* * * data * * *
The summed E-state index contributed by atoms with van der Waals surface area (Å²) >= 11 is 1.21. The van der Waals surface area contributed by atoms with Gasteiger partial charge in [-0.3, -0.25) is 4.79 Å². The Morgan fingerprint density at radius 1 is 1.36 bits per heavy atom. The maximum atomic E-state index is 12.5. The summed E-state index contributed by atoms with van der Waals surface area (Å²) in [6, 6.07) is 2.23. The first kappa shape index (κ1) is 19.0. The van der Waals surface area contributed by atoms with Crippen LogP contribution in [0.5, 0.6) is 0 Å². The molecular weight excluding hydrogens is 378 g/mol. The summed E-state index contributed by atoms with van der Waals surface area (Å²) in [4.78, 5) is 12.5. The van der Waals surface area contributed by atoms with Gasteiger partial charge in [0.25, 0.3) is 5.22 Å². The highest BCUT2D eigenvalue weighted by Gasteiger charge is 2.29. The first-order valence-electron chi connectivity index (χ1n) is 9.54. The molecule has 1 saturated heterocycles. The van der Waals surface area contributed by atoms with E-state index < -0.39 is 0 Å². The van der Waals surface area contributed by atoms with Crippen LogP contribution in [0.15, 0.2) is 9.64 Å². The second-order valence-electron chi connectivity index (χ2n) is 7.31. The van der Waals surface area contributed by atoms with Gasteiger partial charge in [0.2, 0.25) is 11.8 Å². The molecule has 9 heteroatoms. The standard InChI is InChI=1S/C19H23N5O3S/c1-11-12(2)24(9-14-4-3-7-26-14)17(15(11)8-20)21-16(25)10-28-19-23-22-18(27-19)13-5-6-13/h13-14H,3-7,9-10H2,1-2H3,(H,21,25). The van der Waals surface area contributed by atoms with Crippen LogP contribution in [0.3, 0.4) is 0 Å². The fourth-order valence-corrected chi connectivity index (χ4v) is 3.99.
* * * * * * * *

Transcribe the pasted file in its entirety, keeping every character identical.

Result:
The summed E-state index contributed by atoms with van der Waals surface area (Å²) >= 11 is 1.21. The van der Waals surface area contributed by atoms with Gasteiger partial charge in [-0.3, -0.25) is 4.79 Å². The Morgan fingerprint density at radius 1 is 1.36 bits per heavy atom. The maximum atomic E-state index is 12.5. The summed E-state index contributed by atoms with van der Waals surface area (Å²) in [6, 6.07) is 2.23. The first kappa shape index (κ1) is 19.0. The van der Waals surface area contributed by atoms with Crippen LogP contribution in [0.5, 0.6) is 0 Å². The molecular weight excluding hydrogens is 378 g/mol. The summed E-state index contributed by atoms with van der Waals surface area (Å²) in [4.78, 5) is 12.5. The van der Waals surface area contributed by atoms with Gasteiger partial charge in [0.25, 0.3) is 5.22 Å². The highest BCUT2D eigenvalue weighted by Gasteiger charge is 2.29. The first-order valence-electron chi connectivity index (χ1n) is 9.54. The molecule has 1 saturated heterocycles. The van der Waals surface area contributed by atoms with E-state index < -0.39 is 0 Å². The van der Waals surface area contributed by atoms with Crippen LogP contribution in [0.15, 0.2) is 9.64 Å². The second-order valence-electron chi connectivity index (χ2n) is 7.31. The van der Waals surface area contributed by atoms with Gasteiger partial charge in [0.2, 0.25) is 11.8 Å². The molecule has 9 heteroatoms. The standard InChI is InChI=1S/C19H23N5O3S/c1-11-12(2)24(9-14-4-3-7-26-14)17(15(11)8-20)21-16(25)10-28-19-23-22-18(27-19)13-5-6-13/h13-14H,3-7,9-10H2,1-2H3,(H,21,25). The van der Waals surface area contributed by atoms with Crippen LogP contribution in [0.3, 0.4) is 0 Å². The fourth-order valence-corrected chi connectivity index (χ4v) is 3.99.